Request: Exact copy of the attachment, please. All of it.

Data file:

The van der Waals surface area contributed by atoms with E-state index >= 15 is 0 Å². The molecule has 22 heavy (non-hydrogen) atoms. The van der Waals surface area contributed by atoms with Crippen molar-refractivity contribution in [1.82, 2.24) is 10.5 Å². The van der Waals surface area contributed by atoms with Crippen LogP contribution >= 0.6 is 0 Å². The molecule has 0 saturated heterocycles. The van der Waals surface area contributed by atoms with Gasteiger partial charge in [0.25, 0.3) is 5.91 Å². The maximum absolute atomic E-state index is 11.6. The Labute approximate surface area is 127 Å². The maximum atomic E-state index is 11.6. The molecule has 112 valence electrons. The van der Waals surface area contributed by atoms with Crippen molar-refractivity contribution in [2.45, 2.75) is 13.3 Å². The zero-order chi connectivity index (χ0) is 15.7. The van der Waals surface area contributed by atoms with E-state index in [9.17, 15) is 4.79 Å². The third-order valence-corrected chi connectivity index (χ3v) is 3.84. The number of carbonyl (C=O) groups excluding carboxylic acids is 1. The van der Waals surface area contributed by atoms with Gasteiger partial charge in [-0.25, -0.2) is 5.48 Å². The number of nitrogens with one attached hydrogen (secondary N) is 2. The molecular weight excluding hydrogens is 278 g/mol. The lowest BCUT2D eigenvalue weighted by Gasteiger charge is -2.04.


The van der Waals surface area contributed by atoms with E-state index >= 15 is 0 Å². The molecule has 22 heavy (non-hydrogen) atoms. The van der Waals surface area contributed by atoms with Crippen molar-refractivity contribution in [1.82, 2.24) is 10.5 Å². The van der Waals surface area contributed by atoms with Crippen LogP contribution >= 0.6 is 0 Å². The molecule has 0 saturated heterocycles. The van der Waals surface area contributed by atoms with Gasteiger partial charge in [0.25, 0.3) is 5.91 Å². The maximum absolute atomic E-state index is 11.6. The Labute approximate surface area is 127 Å². The maximum atomic E-state index is 11.6. The molecule has 112 valence electrons. The van der Waals surface area contributed by atoms with Crippen molar-refractivity contribution in [2.45, 2.75) is 13.3 Å². The zero-order chi connectivity index (χ0) is 15.7. The van der Waals surface area contributed by atoms with E-state index in [9.17, 15) is 4.79 Å². The third-order valence-corrected chi connectivity index (χ3v) is 3.84. The number of carbonyl (C=O) groups excluding carboxylic acids is 1. The van der Waals surface area contributed by atoms with Gasteiger partial charge in [-0.25, -0.2) is 5.48 Å². The number of nitrogens with one attached hydrogen (secondary N) is 2. The molecular weight excluding hydrogens is 278 g/mol. The lowest BCUT2D eigenvalue weighted by Gasteiger charge is -2.04.